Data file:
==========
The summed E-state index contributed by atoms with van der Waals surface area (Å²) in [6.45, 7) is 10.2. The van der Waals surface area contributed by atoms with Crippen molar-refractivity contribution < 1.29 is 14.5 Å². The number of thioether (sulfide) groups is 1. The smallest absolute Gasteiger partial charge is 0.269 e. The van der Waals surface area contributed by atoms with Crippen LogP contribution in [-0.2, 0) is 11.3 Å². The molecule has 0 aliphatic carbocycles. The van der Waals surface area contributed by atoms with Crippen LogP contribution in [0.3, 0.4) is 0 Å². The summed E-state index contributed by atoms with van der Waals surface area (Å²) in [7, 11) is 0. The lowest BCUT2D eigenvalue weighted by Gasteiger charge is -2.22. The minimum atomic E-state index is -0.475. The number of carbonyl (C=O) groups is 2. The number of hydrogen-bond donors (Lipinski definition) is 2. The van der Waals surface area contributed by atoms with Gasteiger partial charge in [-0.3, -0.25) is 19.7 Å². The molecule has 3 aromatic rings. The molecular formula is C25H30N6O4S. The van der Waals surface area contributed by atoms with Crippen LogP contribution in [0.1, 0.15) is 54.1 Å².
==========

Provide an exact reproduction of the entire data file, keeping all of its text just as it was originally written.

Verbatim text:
The summed E-state index contributed by atoms with van der Waals surface area (Å²) in [6.45, 7) is 10.2. The van der Waals surface area contributed by atoms with Crippen molar-refractivity contribution < 1.29 is 14.5 Å². The number of thioether (sulfide) groups is 1. The smallest absolute Gasteiger partial charge is 0.269 e. The van der Waals surface area contributed by atoms with Crippen LogP contribution in [-0.2, 0) is 11.3 Å². The molecule has 0 aliphatic carbocycles. The van der Waals surface area contributed by atoms with Crippen LogP contribution in [0.3, 0.4) is 0 Å². The summed E-state index contributed by atoms with van der Waals surface area (Å²) in [7, 11) is 0. The lowest BCUT2D eigenvalue weighted by Gasteiger charge is -2.22. The minimum atomic E-state index is -0.475. The number of carbonyl (C=O) groups is 2. The number of hydrogen-bond donors (Lipinski definition) is 2. The van der Waals surface area contributed by atoms with Gasteiger partial charge in [-0.3, -0.25) is 19.7 Å². The molecule has 3 aromatic rings. The molecular formula is C25H30N6O4S. The van der Waals surface area contributed by atoms with Crippen LogP contribution in [0.1, 0.15) is 54.1 Å².